Elevation discrepancy

I have flown multiple missions with a Mavic Pro and Mavic 2 Enterprise Dual and am generally happy with the results from WebODM.
However I notice that the elevation values are nowhere near correct. I flew a field for DSM and DTM images and the results showed about 30m’s lower than Google Earth so I went back to the field with my phone and it was a lot closer to Google earth elevation than the DSM results.
I did not do GCP’s as I didn’t have my GeoXH with me at the time, and it was more of an experimental flight anyway.
Any reason for the huge discrepancies ?

The GPS values recorded by the drones have an accuracy of +- 15m. The Z axis is even less accurate. The only way you will be able have an accurate Z axis is to use GCPs. Without that GPS data, your maps will not be accurately georectified.

The altitudes you see from your drone telemetry are from a barometer, and are only accurate in reference of the home point at takeoff.


Standard GPS (non-RTK) has normal Z outputs that vary by as much as 150 FEET and still meet the GPS standard.

With dual frequency GPS, and other tricks, you can get vertical accuracies to less than 10 feet. It some cases. under a meter.

I would have thought that my drone receiving 13 sat’s would have better accuracy that 150 feet. And if that’s true, I should have a lot more problems planning flight routes for mapping, especially when trying to calculate pixel size.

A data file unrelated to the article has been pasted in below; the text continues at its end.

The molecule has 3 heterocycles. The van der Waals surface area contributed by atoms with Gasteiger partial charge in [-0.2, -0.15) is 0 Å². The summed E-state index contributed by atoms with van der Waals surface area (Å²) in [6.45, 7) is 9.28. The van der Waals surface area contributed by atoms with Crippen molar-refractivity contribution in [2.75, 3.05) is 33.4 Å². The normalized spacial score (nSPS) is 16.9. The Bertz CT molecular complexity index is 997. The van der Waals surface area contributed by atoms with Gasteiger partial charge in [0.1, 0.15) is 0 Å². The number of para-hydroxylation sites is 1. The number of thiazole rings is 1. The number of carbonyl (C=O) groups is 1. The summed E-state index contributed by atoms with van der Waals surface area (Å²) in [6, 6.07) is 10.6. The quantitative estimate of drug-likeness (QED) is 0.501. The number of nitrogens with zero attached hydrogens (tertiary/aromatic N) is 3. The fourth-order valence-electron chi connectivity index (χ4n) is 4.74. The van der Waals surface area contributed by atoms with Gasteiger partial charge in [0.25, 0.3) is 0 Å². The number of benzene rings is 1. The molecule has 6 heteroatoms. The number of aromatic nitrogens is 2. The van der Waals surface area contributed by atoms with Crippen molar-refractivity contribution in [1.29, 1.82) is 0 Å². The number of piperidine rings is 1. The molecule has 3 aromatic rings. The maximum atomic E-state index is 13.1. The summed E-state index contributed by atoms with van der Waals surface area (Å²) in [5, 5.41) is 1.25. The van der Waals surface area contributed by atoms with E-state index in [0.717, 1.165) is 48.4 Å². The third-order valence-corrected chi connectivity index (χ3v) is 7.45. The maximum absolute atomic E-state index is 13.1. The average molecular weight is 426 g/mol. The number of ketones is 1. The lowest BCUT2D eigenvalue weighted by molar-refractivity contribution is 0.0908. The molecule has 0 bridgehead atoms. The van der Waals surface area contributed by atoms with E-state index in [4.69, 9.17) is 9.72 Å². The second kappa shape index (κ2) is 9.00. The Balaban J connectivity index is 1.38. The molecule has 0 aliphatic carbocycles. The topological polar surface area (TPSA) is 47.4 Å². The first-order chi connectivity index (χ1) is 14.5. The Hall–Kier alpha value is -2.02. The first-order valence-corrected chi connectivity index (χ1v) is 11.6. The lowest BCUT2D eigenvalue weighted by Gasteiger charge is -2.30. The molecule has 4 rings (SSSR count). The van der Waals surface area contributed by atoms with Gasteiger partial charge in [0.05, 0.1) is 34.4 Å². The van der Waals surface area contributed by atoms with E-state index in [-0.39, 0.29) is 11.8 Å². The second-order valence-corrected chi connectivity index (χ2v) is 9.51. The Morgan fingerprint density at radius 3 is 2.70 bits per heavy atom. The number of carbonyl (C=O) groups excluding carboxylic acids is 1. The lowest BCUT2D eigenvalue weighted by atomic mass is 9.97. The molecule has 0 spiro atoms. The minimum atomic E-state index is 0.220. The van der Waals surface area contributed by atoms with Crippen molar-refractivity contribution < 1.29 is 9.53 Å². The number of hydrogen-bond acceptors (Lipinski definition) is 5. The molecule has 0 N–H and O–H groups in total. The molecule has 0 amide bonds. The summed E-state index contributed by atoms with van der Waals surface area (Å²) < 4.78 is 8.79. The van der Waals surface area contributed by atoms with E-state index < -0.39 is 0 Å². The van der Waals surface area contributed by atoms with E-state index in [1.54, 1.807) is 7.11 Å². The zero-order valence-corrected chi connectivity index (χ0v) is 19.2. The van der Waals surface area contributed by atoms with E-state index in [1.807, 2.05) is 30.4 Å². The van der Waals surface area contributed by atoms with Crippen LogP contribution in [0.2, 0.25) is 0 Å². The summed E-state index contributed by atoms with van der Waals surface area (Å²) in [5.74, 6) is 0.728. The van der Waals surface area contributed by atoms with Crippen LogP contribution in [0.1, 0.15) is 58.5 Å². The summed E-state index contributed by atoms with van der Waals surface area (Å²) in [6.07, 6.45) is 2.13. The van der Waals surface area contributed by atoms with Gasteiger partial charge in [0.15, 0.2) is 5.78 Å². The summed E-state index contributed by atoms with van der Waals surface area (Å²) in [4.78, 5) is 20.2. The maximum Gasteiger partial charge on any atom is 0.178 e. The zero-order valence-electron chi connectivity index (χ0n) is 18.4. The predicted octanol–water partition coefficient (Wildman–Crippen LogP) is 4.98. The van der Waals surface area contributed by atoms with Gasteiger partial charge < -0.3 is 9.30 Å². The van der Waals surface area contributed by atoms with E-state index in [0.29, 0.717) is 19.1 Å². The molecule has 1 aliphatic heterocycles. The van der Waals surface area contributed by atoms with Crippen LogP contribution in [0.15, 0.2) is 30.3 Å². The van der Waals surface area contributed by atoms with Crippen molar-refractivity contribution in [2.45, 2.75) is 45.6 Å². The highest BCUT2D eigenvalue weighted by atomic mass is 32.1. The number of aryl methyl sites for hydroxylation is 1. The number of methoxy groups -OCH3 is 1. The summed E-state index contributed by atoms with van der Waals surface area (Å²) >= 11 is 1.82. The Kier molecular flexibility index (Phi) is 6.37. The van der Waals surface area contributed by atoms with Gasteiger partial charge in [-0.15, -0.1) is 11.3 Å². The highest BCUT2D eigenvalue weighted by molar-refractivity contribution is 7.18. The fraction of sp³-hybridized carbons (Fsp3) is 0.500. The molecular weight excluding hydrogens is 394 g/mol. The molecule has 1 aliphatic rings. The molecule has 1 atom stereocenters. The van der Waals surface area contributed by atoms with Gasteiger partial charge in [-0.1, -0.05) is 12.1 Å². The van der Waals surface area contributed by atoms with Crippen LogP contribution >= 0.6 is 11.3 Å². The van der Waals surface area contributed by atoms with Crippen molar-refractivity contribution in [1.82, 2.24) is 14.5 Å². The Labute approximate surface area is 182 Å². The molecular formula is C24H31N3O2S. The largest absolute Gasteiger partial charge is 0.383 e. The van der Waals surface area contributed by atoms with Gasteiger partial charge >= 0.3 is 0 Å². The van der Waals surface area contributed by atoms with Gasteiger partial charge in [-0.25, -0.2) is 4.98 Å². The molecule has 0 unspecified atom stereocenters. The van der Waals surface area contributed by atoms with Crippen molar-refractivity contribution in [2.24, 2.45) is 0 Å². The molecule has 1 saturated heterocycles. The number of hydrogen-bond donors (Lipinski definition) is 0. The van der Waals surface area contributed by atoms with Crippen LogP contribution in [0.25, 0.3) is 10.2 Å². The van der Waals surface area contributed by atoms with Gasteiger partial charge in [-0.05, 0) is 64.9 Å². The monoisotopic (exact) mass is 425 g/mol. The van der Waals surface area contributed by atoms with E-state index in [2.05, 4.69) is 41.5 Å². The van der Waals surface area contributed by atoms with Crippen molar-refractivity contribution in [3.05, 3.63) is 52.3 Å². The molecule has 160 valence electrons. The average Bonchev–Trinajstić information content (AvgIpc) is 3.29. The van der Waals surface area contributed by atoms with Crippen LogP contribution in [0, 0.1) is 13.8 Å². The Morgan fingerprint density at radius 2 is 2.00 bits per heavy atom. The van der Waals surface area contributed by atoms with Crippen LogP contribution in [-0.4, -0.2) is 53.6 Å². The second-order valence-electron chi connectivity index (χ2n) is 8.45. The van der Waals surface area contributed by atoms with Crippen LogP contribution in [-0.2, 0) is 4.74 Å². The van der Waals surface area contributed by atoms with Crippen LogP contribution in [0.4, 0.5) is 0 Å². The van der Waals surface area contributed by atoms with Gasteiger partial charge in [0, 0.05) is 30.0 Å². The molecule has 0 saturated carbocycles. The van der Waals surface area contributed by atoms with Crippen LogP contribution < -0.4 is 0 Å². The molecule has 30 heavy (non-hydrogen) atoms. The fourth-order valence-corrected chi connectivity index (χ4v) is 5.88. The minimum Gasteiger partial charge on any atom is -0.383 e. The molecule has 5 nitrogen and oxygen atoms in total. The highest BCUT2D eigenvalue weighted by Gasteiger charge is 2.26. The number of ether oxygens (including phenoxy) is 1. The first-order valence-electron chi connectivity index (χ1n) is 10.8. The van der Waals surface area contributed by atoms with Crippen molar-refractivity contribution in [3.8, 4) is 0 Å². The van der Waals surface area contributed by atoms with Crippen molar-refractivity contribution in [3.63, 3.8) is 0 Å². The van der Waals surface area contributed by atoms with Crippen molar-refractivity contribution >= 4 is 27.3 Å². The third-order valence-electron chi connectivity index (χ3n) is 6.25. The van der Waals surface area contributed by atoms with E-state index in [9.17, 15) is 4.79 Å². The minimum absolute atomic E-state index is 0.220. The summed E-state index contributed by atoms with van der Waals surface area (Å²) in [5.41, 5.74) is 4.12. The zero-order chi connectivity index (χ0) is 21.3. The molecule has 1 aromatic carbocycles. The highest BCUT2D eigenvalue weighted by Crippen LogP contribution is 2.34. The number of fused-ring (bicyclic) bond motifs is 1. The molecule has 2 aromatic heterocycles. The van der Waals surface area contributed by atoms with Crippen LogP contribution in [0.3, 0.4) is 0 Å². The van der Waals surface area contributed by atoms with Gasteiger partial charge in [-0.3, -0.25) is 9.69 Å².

I will embarking on doing some flight with GCP’s to see how much better it is. I notice that othophoto overlays on google earth is always out by a few meters, and I’m hoping this will correct that, as I am doing shoreline erosion modelling and that overlay is a great start for clients if it was more accurate.

FWIW, Google itself may be off by a few meters, so take those differences with a grain of salt.

GPS in the Z is pretty awful without corrections. Even with lots of satellites, the accuracy is limited by atmostpheric effects when those aren’t corrected for in any way. Lots of satellite signals being distorted in similar ways aren’t going to give better data. Also a good distribution of satellites for better Z accuracy is typically worse for horizontal accuracy. Ground control and or RTK/PPK are the ways around this.

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We’ve touched on this in another thread, as well:

As Steven alluded to, Google Earth imagery isn’t truth data, so don’t rely upon it to align features. You’re going to need survey, monument, or GCPs to align your data to.

Unfortunately, Z-Accuracy on GPS isn’t great, which is why most sensor platforms throw it out in favor of data from Barometers or other sources when available. So, absolute accuracy (height above datum) is going to be pretty poor, but it tends to be fairly self-consistent and relative accuracy will be acceptable.